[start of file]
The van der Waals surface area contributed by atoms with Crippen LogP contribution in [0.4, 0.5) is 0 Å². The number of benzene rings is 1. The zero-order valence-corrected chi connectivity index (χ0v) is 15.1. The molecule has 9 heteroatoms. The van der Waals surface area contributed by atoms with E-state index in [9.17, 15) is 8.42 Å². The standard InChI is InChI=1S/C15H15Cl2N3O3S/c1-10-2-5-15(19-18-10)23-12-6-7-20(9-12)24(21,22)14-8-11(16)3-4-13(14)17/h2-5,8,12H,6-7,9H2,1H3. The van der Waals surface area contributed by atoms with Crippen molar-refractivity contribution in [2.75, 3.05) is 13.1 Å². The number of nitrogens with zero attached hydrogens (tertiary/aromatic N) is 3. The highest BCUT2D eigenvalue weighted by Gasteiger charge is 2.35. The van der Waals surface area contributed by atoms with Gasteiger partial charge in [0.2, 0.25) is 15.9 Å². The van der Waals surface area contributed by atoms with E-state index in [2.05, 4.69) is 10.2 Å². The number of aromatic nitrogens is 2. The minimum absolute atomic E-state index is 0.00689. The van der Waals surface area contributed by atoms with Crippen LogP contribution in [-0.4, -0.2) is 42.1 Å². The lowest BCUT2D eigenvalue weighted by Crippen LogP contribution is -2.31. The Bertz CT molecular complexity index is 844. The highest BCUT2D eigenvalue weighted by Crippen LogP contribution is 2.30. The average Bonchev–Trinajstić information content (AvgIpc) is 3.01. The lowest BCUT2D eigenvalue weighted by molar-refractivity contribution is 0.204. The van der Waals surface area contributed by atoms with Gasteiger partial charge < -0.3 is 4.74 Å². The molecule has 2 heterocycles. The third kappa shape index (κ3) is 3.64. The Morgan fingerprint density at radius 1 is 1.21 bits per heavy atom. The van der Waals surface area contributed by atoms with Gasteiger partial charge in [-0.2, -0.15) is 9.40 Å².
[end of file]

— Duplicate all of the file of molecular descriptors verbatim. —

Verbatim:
The van der Waals surface area contributed by atoms with Crippen LogP contribution in [0.4, 0.5) is 0 Å². The number of benzene rings is 1. The zero-order valence-corrected chi connectivity index (χ0v) is 15.1. The molecule has 9 heteroatoms. The van der Waals surface area contributed by atoms with E-state index in [9.17, 15) is 8.42 Å². The standard InChI is InChI=1S/C15H15Cl2N3O3S/c1-10-2-5-15(19-18-10)23-12-6-7-20(9-12)24(21,22)14-8-11(16)3-4-13(14)17/h2-5,8,12H,6-7,9H2,1H3. The van der Waals surface area contributed by atoms with Crippen molar-refractivity contribution in [2.75, 3.05) is 13.1 Å². The number of nitrogens with zero attached hydrogens (tertiary/aromatic N) is 3. The highest BCUT2D eigenvalue weighted by Gasteiger charge is 2.35. The van der Waals surface area contributed by atoms with Gasteiger partial charge in [0.2, 0.25) is 15.9 Å². The van der Waals surface area contributed by atoms with E-state index in [2.05, 4.69) is 10.2 Å². The number of aromatic nitrogens is 2. The minimum absolute atomic E-state index is 0.00689. The van der Waals surface area contributed by atoms with Crippen LogP contribution in [-0.4, -0.2) is 42.1 Å². The lowest BCUT2D eigenvalue weighted by Crippen LogP contribution is -2.31. The Bertz CT molecular complexity index is 844. The highest BCUT2D eigenvalue weighted by Crippen LogP contribution is 2.30. The average Bonchev–Trinajstić information content (AvgIpc) is 3.01. The lowest BCUT2D eigenvalue weighted by molar-refractivity contribution is 0.204. The van der Waals surface area contributed by atoms with Gasteiger partial charge < -0.3 is 4.74 Å². The molecule has 2 heterocycles. The third kappa shape index (κ3) is 3.64. The Morgan fingerprint density at radius 1 is 1.21 bits per heavy atom. The van der Waals surface area contributed by atoms with Gasteiger partial charge in [-0.2, -0.15) is 9.40 Å².